New Year’s Babies: Over 370,000 children will be born worldwide on New Year’s Day - UNICEF

With the calendar flipping to 2021, UNICEF dedicates its 75th year to reimagining a better world for children.

31 December 2020
New mother Animata cuddles her newborn baby at the PMI health center of Odienné, Northeast of Côte d'Ivoire.
UNI288585/Dejongh/2020
New mother Animata cuddles her newborn baby at the PMI health center of Odienné, Northeast of Côte d'Ivoire.

NEW YORK, 1 January 2021 – An estimated 371,504 babies will be born around the world on New Year’s Day, according to UNICEF.

As the calendar turns to 2021, UNICEF is again celebrating the new lives being brought into the world on January 1. Fiji in the Pacific will welcome 2021’s first baby. The United States will welcome its last. Globally, over half of these births are estimated to take place in 10 countries: India (59,995), China (35,615), Nigeria (21,439), Pakistan (14,161), Indonesia (12,336), Ethiopia (12,006), the United States (10,312), Egypt (9,455), Bangladesh (9,236) and the Democratic Republic of the Congo (8,640).

In total, an estimated 140 million children will be born in 2021. Their average life expectancy is expected to be 82 years.

“The children born today enter a world far different than even a year ago, and a New Year brings a new opportunity to reimagine it,” said UNICEF Executive Director Henrietta Fore. “Children born today will inherit the world we begin to build for them—today. Let us make 2021 the year we start to build a fairer, safer, healthier world for children.”

2021 will also mark the 75th anniversary of UNICEF. Over the course of the year, UNICEF and its partners will be commemorating the anniversary with events and announcements celebrating three-quarters of a century of protecting children from conflict, disease and exclusion and championing their right to survival, health and education. 

Most popular baby names in select countries around the time of UNICEF’s creation*

Male Female
Australia John Margaret
China Ming Shulan
Croatia Ivan Marija
Denmark Erik Kristen
France Jean Marie
Germany Hans Renate
Israel Moshe Esther
Japan Masaru Kazuko
Korea Yeong-ho Yeong-ja
Poland Jan Maria
Russia Ivan Maria
Spain Jose María Carmen
United Kingdom John Margaret
United States James Mary

“Today, as the world faces a global pandemic, economic slowdown, rising poverty and deepening inequality, the need for UNICEF’s work is as great as ever,” said Fore. “For the last 75 years, throughout conflicts, displacements, natural disasters and crises, UNICEF has been there for the world’s children. As a New Year dawns, we renew our commitment to protect children, to speak up for their rights, and to make sure their voices are heard, no matter where they live.”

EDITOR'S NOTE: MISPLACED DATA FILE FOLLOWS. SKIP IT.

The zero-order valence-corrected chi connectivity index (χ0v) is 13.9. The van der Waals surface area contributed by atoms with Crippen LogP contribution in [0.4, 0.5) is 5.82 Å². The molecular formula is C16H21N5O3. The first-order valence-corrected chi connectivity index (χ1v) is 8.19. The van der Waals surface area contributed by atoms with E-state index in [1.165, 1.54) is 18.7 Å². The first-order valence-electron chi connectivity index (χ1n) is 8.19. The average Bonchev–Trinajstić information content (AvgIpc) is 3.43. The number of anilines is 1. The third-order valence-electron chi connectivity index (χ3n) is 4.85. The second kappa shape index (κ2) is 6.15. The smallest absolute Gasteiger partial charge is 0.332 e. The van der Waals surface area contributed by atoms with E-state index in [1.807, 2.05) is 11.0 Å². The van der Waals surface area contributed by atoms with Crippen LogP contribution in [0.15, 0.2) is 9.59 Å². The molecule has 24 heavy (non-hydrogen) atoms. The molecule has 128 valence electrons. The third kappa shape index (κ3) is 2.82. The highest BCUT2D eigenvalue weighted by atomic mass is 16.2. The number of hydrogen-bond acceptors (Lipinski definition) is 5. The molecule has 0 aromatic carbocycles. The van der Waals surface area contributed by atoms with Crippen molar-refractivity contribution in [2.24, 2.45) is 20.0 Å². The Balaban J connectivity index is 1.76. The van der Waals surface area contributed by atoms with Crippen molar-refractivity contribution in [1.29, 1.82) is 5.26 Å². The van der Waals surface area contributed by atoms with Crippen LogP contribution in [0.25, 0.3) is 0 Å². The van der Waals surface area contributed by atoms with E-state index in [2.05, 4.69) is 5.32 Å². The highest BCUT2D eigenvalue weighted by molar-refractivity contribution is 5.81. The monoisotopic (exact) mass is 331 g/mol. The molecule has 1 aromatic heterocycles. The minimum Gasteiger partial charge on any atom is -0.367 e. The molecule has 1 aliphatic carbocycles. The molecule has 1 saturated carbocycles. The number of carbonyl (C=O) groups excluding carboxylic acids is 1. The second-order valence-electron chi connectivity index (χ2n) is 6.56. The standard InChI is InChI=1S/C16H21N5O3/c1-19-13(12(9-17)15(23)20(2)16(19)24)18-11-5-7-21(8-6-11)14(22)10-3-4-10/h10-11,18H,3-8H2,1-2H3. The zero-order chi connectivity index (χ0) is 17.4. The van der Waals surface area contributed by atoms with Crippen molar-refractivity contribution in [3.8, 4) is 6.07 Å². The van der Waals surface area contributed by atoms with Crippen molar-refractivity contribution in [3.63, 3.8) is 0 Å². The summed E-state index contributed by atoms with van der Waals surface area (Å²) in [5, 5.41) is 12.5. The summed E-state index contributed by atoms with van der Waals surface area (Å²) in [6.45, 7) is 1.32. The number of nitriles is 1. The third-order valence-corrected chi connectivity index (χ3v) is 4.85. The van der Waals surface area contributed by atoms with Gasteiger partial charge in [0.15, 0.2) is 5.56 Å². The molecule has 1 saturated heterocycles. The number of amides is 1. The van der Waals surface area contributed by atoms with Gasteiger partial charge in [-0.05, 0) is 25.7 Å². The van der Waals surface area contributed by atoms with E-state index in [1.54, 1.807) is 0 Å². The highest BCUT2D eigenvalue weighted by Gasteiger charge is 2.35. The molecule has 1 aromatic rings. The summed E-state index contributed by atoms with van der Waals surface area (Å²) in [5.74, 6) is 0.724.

In response to the global pandemic, UNICEF launched the Reimagine campaign, a global effort to prevent the COVID-19 pandemic from becoming a lasting crisis for children. Through the campaign, UNICEF is issuing an urgent appeal to governments, the public, donors and the private sector to join UNICEF as we seek to respond, recover and reimagine a better, post-pandemic world.

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Notes to Editors

Correction: A previous version of the press release and accompanying factsheet contained data errors on life expectancy for some developed countries.

* Data on baby names compiled by Dr. I. M. Nick of the American Name Society. Countries and territories included based on availability of statistical data compiled and released by regional or national governmental agencies.

For the estimates, UNICEF used vital registration and nationally representative household survey data to estimate the monthly and daily fractions of births in countries. UNICEF used the annual live births numbers and period life expectancy from the latest revision of the UN’s World Population Prospects (2019) to estimate the babies born on 1 January 2021 and their cohort life expectancy.

Media contacts

Sara Alhattab
UNICEF New York
Tel: +1 917 957 6536

Multimedia content

A woman keeps in her arms her newborn daughter during a breastfeeding workshop in a health center located in Caracas, Venezuela.
A woman keeps in her arms her newborn daughter during a breastfeeding workshop in a health center located in Caracas, Venezuela.

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